Russian President Vladimir Putin is weighing whether to attend his first in-person meeting with Western leaders since his forces invaded Ukraine in 2022, a Kremlin source tells NBC News.
Putin still hasn’t ruled out appearing in person at the G20 meeting of major economies on Sept. 9-10 in the Indian capital, New Delhi, according to a Kremlin official who did not want to be named because he does not make public statements.
The Russian president, facing an election in nine months, would like to relaunch himself on the world stage after a period of relative isolation brought on by the war in Ukraine. Like Chinese President Xi Jinping, he would also be keen to woo countries that aren’t solidly in the Western camp at an event closely watched in capitals around the world.
But, in Putin’s worldview, it’s all about the timing.
Going would come with big risks for a leader used to stage-managed media appearances at home and summits abroad with friendly countries such as Belarus, China and Central Asian states where he rarely faces challenging questions in public. It’s a high stakes decision for the embattled Russian leader.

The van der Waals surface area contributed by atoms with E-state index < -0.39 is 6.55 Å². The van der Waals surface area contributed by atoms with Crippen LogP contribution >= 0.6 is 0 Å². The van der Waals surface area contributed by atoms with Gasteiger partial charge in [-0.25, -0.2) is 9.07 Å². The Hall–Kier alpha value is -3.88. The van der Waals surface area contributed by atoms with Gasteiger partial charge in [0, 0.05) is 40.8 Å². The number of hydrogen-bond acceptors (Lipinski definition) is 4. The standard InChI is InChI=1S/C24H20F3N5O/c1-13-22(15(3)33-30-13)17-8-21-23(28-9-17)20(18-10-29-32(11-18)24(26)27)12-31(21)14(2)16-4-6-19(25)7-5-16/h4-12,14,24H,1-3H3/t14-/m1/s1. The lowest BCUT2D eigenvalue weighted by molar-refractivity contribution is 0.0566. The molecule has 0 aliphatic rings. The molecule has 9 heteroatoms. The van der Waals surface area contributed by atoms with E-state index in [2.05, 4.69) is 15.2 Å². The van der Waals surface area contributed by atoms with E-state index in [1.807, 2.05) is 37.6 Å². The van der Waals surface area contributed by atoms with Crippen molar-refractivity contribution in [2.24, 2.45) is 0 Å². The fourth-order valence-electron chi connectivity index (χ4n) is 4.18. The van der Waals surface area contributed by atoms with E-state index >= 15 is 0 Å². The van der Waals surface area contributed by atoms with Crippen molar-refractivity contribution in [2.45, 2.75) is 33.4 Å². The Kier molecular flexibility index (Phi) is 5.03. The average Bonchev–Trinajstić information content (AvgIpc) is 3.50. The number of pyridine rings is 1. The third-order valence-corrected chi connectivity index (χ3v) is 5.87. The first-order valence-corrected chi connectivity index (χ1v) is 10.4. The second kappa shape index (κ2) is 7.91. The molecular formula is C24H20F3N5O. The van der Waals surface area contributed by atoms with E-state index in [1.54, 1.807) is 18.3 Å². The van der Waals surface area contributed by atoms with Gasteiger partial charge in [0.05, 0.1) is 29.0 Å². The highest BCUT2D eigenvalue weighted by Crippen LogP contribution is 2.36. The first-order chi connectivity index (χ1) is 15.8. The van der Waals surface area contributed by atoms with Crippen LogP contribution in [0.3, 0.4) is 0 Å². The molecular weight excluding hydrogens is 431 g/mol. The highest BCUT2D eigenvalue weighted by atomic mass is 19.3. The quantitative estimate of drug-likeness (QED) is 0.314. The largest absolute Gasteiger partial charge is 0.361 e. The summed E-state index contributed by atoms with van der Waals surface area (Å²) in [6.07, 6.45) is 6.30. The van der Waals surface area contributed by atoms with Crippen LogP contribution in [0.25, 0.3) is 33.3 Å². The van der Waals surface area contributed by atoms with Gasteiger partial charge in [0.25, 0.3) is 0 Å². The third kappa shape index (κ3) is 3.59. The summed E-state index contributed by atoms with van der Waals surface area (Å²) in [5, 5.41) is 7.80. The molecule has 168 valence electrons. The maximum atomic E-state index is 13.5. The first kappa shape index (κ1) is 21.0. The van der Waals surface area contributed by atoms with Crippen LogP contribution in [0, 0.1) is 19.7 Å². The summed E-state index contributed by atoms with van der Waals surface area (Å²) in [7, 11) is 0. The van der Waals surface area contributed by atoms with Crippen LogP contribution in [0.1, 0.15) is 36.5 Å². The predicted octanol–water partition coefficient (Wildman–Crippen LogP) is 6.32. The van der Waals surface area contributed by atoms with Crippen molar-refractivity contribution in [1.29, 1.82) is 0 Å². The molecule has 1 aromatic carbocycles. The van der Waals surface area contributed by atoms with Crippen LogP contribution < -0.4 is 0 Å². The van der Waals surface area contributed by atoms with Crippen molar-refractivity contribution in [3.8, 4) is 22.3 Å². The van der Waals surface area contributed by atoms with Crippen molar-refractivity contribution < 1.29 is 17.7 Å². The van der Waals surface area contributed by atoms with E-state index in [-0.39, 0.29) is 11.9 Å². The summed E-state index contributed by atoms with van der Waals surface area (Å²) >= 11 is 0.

Alexey Maslov, a professor and the director of the Institute of Asian and African Studies at Moscow State University, said the G20 event could be “aggressive toward him politically.”
“The media at the G20 will be particularly dedicated to critics of Russia and the main question is whether President Putin will be able to present the Russian point of view,” Maslov said. “If he can receive no guarantees, he will only appear online or will cancel his participation altogether.”
The Russian leader would almost certainly face awkward questions from journalists, according to Jonathan Eyal, international director of the Royal United Services Institute, a foreign policy think tank in London.
“It’s very difficult to edit it out from the carefully scripted TV coverage in Russia, and it creates a fairly dramatic picture for him to sit in a conference room and be directly confronted with the accusations about his war of aggression in Ukraine,” he said.
These aren’t idle worries. In 2014, after Russia’s annexation of Crimea, Putin was publicly shunned and sidelined during the G20 meeting in Australia.